'Dung Money'? Now what's that? A great news to all the cattle farmers.

"Suresh Sisodia, a farmer from Indore has sold close to a dozen truckloads of fresh manure at the equivalent of $235 per shipment - more than the monthly income of the average Indian farming household", as reported. This is to contribute for what is called as 'Dung Power'. Now, this Dung Power has become a word that's attracting Indians with the Prime Minister Narendra Modi inaugurating a biomass plant at Indore. 

 

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What Is Dung Power?

 

To meet Indore's fuel needs while also considering the environmental hazards caused by the present fuel-generation means, a pilot project called 'Gobardhan' is introduced. The word literally translates to 'Dung Money' that encourages farmers to contribute their cattle droppings which are further used to produce fuel. This is a great attempt to replace the country's major dependence on coal for fuel production. At this biomass plant, the cattle droppings are mixed with household waste to produce flammable methane gas and an organic residue that works as fertiliser.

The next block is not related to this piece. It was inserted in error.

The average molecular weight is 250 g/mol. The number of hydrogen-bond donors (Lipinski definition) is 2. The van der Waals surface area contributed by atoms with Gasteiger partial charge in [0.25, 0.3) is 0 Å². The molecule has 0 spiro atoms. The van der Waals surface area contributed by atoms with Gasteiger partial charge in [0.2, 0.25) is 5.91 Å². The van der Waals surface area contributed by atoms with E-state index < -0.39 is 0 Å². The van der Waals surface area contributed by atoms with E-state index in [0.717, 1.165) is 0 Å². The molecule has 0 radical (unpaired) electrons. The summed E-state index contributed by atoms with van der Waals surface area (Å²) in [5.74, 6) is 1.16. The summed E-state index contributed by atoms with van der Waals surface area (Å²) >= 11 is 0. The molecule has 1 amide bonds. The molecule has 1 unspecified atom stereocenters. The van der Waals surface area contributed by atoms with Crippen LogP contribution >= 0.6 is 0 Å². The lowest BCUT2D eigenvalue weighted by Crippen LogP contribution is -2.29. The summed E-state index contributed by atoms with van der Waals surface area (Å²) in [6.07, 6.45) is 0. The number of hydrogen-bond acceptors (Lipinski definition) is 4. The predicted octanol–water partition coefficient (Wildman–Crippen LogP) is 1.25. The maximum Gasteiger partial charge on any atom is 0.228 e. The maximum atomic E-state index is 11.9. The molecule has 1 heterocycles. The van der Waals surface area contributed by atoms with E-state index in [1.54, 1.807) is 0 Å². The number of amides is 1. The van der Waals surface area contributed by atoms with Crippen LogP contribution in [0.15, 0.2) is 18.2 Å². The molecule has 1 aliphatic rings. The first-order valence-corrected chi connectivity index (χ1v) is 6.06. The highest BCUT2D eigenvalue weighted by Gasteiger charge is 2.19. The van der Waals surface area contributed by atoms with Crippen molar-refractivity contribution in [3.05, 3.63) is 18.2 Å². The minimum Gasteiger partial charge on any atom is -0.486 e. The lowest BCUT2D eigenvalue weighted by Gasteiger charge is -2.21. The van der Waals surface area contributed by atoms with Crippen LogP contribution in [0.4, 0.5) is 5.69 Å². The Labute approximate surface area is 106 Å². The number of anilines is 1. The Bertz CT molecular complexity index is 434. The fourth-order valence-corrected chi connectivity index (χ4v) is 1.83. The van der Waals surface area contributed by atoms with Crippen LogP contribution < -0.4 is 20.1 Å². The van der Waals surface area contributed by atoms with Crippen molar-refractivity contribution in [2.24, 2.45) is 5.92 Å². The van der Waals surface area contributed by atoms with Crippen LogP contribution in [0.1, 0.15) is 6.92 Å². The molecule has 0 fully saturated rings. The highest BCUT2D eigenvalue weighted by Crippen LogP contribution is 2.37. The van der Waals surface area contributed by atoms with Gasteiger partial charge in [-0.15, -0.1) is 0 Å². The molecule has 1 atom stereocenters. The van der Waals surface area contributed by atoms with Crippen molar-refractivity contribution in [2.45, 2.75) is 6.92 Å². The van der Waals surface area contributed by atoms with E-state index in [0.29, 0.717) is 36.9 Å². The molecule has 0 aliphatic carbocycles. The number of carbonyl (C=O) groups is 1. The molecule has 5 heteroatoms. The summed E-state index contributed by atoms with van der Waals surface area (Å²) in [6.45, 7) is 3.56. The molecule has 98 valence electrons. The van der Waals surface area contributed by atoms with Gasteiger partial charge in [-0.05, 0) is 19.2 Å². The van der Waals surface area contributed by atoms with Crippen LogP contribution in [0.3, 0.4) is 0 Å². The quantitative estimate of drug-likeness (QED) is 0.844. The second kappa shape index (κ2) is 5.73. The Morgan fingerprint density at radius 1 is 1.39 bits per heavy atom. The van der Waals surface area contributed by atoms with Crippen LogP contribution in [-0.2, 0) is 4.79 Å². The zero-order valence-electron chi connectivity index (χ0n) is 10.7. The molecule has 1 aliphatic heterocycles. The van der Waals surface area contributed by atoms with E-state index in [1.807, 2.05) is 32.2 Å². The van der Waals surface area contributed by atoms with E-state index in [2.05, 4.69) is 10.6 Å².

Slowly, the plant is aimed at converting 500 tonnes of waste, including more than 25 tonnes of bovine faeces each day. This generates fuel, enough to power Indore's public transit system. Nitesh Kumar Tripathi, the plant boss said, "One half will run Indore buses and the other half will be sold to industrial clients". 

 

The Road Being Cleared: 

 

Not only Sisodia's family, other villagers on the outskirts of Indore are offered fair remuneration for handing over the bovine waste collected in their farms to the pilot project. Though the plant is facing its initial logistical hurdles, the authorities are first trying to assure the sceptical farmers of the consistency and benefits of this project. Also, the biogas project will benefit the farmers who keep their cows even after they turn too old to give milk or help till fields - as their dung can be contributed to the plant, further allowing them to make money. This indirectly helps tackle the problem of stray cows.

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This waste-to-gas plant paves way to 75 other plants in various locations of the country once its operations begin. Thus, the Indian government is strong in hopes about the successful initiation and running of this pilot project. In a scenario where India has the most smog-choked cities to its credit and where air pollution is cited as the primary cause for deaths in India, switching to alternate energy sources is the need of the hour. 

 

Let's join hands in making this initiative a success, let's contribute to greener India. For, it only benefits us before anyone else. 

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